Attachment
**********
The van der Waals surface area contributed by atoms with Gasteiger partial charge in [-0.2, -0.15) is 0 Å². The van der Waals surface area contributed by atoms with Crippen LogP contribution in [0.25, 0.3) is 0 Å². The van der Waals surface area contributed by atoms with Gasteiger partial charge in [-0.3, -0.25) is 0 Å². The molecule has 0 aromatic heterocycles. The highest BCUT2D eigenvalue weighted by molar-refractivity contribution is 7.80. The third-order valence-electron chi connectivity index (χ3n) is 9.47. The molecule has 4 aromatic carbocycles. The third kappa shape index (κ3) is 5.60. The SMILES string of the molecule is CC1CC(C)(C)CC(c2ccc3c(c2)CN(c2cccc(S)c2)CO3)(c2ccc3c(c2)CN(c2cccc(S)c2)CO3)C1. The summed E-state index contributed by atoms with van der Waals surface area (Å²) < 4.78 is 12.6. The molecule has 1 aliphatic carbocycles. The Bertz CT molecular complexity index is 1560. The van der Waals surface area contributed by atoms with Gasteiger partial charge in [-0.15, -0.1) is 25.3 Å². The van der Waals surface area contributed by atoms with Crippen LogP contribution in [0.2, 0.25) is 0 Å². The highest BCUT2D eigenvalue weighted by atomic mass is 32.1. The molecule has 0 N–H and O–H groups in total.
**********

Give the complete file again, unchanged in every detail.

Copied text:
The van der Waals surface area contributed by atoms with Gasteiger partial charge in [-0.2, -0.15) is 0 Å². The van der Waals surface area contributed by atoms with Crippen LogP contribution in [0.25, 0.3) is 0 Å². The van der Waals surface area contributed by atoms with Gasteiger partial charge in [-0.3, -0.25) is 0 Å². The molecule has 0 aromatic heterocycles. The highest BCUT2D eigenvalue weighted by molar-refractivity contribution is 7.80. The third-order valence-electron chi connectivity index (χ3n) is 9.47. The molecule has 4 aromatic carbocycles. The third kappa shape index (κ3) is 5.60. The SMILES string of the molecule is CC1CC(C)(C)CC(c2ccc3c(c2)CN(c2cccc(S)c2)CO3)(c2ccc3c(c2)CN(c2cccc(S)c2)CO3)C1. The summed E-state index contributed by atoms with van der Waals surface area (Å²) < 4.78 is 12.6. The molecule has 1 aliphatic carbocycles. The Bertz CT molecular complexity index is 1560. The van der Waals surface area contributed by atoms with Gasteiger partial charge in [-0.15, -0.1) is 25.3 Å². The van der Waals surface area contributed by atoms with Crippen LogP contribution in [0.2, 0.25) is 0 Å². The highest BCUT2D eigenvalue weighted by atomic mass is 32.1. The molecule has 0 N–H and O–H groups in total.